I have some time series data captured from a person's footsteps/strides (specifically, a person on rollerblades). It came from an IMU sensor placed on a person's boot. Each data point captures acceleration, angular velocity, etc.
Here's a graph of "acceleration in the x direction vs. time" for one foot:
Problem/Goal: I want to write an algorithm to detect all the footsteps in the data, specifically, the start and end times of each footstep. (Start = foot leaves the ground; End = foot touches the ground).
Here's an example below. Each shaded region represents the duration of a footstep (from start to end). Annotated data like this is available for me to use, perhaps in a supervised learning model.
Here are some of the approaches I am considering after searching around. (Feel free to SKIP this section.)
- Dynamic sliding window + classifier
This involves somehow sliding a dynamic window over the time series. At each window, run a classification model to determine whether the windowed data is a footstep or not. A dynamic window is necessary because each step varies in length.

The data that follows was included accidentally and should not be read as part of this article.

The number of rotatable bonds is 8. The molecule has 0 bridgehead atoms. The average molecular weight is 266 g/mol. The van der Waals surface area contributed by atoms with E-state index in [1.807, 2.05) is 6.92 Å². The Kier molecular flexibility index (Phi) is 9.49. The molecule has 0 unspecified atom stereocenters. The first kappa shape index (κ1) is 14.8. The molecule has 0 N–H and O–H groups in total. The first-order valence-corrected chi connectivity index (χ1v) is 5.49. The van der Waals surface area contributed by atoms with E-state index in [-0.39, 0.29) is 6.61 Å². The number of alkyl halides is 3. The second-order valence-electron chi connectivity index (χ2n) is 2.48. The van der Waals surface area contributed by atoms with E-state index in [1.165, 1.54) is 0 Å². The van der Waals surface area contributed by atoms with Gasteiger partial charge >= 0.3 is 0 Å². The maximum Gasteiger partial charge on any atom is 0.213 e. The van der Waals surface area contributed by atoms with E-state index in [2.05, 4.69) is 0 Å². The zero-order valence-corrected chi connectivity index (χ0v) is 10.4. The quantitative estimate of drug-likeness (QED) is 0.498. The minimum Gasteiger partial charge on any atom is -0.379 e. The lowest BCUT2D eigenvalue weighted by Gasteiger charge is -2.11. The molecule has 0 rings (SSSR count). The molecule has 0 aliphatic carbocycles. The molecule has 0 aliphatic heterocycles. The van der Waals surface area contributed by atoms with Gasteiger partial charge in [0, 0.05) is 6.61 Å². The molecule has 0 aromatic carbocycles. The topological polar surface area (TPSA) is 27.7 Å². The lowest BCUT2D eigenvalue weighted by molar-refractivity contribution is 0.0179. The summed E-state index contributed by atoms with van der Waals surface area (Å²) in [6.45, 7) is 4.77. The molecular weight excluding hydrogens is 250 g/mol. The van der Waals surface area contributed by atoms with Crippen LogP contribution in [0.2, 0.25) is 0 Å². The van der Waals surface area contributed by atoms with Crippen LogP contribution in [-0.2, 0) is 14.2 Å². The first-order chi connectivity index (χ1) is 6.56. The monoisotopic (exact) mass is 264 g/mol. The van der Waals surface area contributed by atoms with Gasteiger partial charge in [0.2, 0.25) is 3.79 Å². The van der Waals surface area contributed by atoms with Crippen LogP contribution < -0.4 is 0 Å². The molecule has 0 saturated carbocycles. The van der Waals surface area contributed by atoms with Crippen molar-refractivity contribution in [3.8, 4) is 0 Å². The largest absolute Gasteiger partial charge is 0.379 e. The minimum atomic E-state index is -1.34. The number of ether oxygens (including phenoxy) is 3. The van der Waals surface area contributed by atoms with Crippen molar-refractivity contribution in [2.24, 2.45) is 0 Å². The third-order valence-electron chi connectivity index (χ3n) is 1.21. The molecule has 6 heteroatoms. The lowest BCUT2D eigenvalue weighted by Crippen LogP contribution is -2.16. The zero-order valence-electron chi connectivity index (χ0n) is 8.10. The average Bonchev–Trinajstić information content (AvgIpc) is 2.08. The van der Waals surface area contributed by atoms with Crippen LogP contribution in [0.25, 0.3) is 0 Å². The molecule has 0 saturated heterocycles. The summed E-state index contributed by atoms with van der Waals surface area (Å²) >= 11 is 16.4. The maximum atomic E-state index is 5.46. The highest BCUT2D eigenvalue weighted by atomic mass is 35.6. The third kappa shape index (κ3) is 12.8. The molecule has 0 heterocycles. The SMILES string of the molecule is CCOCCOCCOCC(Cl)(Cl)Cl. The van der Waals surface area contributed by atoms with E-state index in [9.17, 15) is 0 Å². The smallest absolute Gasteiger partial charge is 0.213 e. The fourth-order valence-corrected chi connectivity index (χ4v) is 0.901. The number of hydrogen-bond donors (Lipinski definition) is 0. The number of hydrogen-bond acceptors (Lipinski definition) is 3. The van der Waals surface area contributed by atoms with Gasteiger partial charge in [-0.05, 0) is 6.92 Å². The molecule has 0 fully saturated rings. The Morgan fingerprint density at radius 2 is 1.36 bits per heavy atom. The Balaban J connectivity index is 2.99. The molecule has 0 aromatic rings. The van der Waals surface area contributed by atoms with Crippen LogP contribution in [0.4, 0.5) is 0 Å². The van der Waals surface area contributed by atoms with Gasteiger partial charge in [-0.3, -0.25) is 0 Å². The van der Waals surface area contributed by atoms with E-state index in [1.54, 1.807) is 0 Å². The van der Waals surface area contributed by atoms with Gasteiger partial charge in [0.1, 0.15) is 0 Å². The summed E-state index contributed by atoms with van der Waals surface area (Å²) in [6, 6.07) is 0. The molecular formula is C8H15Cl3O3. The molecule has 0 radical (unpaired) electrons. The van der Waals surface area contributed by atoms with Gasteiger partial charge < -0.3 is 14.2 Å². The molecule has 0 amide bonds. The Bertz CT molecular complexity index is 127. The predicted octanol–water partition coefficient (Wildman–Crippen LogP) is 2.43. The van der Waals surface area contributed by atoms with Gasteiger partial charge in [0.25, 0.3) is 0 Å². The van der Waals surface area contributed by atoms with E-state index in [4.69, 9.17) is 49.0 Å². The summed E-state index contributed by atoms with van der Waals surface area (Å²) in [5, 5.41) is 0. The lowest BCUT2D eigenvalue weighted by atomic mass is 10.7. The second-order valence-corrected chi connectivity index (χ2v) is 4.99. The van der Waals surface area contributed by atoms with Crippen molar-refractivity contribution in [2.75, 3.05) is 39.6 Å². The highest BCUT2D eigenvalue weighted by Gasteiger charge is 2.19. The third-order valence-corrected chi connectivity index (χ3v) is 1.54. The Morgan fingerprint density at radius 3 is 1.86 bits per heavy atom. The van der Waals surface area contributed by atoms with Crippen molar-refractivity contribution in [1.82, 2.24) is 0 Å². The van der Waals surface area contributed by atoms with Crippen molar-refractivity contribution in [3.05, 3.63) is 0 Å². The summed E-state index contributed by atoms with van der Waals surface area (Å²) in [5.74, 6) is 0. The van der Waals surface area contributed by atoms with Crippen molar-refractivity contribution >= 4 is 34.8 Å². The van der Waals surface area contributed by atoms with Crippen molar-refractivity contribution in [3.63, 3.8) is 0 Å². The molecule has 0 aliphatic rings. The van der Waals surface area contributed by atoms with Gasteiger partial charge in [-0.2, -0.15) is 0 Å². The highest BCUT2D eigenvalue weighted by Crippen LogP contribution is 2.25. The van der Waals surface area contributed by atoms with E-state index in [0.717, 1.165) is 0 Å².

From this blog, I know how to create a signal classification model. I can use Fast Fourier Transform or Wavelet Transform to extract features to use in a supervised learning model.
- Gradient Boosting Machine
I read this paper that created a model to recognize the start/end points of footsteps... for turkeys lol. It uses a Gradient Boosting Machine and trained on data where all data points belonging to a "footstep" were annotated (e.g. all shaded areas in the graph above).
Question: Does anyone have any suggestions for how to approach this problem? Or perhaps any comments on whether the approaches above make sense or don't make sense.
Note: My knowledge in Deep Learning is pretty basic, so I am not considering Deep Learning approaches for the sake of time. Perhaps something for the future.